Scott Deal said it best. In an open letter to The Hill, the Maverick Boats president put the divide between commercial and recreational fishing in plain sight:
“Because federal law has never considered the fundamental differences between recreational and commercial fishing practices, federal fisheries management problems facing anglers have been snowballing for decades.”
Deal would know. In 2013, he co-chaired a commission—along with Bass Pro Shops CEO Johnny Morris—to help guide federal policy on the most pressing recreational fishing management issues. That commission included biologists, economists, conservationists, fisheries managers, and policy makers. The ensuing findings were presented to federal lawmakers in 2014; but Deal says recreational anglers, including 11 million in the saltwater segment alone, are still being tossed into the bait bucket with their commercial counterparts, “like a round peg in a square hole.”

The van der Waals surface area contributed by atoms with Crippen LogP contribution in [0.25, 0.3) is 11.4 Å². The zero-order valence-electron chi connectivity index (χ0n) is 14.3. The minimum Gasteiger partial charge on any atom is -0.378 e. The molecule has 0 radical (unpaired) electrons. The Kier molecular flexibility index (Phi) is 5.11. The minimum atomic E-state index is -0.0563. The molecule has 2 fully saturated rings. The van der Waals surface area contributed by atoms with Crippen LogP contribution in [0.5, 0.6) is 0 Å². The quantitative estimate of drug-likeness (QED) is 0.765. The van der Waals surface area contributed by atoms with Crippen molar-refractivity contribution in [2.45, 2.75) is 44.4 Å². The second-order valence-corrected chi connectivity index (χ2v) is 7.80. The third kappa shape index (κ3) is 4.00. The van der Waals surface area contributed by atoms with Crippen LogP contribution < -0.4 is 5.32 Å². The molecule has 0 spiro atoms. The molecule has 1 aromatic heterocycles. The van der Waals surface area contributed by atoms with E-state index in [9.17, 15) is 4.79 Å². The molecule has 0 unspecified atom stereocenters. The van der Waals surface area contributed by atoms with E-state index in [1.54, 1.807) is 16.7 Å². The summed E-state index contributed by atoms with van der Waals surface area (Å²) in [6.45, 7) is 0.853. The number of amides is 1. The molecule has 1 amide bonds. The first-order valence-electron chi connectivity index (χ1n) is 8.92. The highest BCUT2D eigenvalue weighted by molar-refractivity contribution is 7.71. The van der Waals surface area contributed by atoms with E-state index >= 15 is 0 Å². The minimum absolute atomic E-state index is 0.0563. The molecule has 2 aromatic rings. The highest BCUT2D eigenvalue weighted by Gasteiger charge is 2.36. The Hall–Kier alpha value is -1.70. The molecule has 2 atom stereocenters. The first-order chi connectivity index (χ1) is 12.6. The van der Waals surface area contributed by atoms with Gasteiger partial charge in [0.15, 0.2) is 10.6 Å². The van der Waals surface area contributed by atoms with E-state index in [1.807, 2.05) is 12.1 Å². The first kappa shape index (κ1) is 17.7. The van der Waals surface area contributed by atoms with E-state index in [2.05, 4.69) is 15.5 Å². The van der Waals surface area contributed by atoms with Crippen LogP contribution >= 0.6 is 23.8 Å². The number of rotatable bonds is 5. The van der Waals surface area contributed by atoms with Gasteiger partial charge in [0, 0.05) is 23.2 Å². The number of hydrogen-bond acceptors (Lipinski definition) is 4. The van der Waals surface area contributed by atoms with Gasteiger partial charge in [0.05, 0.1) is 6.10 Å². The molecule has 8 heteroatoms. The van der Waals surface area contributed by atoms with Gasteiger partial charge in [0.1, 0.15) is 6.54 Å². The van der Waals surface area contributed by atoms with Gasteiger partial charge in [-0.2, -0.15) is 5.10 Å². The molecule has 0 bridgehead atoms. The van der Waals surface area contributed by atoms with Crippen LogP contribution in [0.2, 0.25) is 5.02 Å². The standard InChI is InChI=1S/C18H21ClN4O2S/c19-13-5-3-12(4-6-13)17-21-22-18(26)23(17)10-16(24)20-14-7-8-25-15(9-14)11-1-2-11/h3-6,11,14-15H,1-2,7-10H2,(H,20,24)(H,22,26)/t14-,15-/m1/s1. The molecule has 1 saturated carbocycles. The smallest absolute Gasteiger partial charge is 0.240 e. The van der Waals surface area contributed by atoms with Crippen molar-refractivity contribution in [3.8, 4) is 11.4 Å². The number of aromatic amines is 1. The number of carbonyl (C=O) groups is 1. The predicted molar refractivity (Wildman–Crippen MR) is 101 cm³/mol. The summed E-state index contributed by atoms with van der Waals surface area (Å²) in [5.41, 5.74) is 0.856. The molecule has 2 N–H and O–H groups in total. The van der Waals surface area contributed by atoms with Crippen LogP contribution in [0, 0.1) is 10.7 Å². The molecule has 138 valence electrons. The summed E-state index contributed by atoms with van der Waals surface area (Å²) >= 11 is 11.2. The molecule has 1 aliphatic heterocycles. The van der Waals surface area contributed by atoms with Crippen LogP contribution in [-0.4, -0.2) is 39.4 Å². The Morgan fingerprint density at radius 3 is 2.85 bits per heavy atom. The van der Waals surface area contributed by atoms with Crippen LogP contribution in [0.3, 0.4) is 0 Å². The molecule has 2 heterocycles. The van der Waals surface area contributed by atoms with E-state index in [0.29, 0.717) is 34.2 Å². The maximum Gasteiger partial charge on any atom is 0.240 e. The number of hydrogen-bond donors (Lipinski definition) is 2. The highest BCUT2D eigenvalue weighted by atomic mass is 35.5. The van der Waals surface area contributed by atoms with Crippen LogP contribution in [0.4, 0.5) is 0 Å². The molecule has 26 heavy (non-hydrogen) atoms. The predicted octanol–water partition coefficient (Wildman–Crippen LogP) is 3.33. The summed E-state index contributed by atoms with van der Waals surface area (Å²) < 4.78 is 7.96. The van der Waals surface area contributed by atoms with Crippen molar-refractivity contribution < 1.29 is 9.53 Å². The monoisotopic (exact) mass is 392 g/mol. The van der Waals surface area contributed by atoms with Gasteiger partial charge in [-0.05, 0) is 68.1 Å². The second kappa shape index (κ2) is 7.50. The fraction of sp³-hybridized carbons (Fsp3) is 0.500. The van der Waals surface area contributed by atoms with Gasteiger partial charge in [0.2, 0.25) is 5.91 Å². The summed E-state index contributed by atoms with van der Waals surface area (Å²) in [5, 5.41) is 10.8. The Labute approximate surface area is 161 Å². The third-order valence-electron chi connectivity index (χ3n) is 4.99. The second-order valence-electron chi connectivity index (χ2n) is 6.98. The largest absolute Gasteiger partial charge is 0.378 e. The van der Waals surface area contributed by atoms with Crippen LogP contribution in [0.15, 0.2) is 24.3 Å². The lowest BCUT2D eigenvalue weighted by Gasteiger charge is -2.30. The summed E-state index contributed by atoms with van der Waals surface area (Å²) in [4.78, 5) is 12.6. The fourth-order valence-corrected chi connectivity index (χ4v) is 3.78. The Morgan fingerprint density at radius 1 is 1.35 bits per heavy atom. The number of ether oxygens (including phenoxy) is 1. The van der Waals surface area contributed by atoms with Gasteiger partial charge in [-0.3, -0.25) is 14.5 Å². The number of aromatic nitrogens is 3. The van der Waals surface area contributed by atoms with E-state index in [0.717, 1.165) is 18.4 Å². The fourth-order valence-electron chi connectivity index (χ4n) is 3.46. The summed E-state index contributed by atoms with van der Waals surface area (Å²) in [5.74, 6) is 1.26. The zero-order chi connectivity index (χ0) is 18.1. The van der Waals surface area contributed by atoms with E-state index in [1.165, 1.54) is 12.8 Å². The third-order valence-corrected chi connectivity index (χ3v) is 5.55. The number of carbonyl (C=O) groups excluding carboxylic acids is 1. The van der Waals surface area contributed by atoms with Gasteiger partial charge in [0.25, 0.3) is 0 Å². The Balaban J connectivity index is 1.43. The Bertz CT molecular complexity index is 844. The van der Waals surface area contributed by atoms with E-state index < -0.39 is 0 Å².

Now, as the 2018 mid-term election cycle draws to a close, lawmakers will have an opportunity to fix that.
This summer, a bi-partisan bill called the Modern Fish Act was shoe-horned through the House of Representatives, Deal says, on the back of hundreds of thousands of emails and calls. Now, its final obstacle lies in the Senate. Sponsored by Democrat and Republican senators, the Modern Fish Act is a rare opportunity for Americans on both sides of the aisle to speak in unison while growing the sport of fishing.
“Tired of the status quo and inaction at the federal level, America’s recreational anglers again called for change at the start of this Congress and threw their support behind the Modern Fish Act (Modernizing Recreational Fisheries Management Act of 2017), which offers commonsense solutions and management tools that would bring federal fisheries management into the 21st century and fit the nature of recreational fishing. If passed, the effects of this landmark legislation will be monumental: better overall management of America’s fisheries through the availability of new data collection methods; additional management tools designed for recreational fishing; improved access for America’s anglers; and in turn, enhanced conservation funding.”
In a real way, the future of fishing depends on it.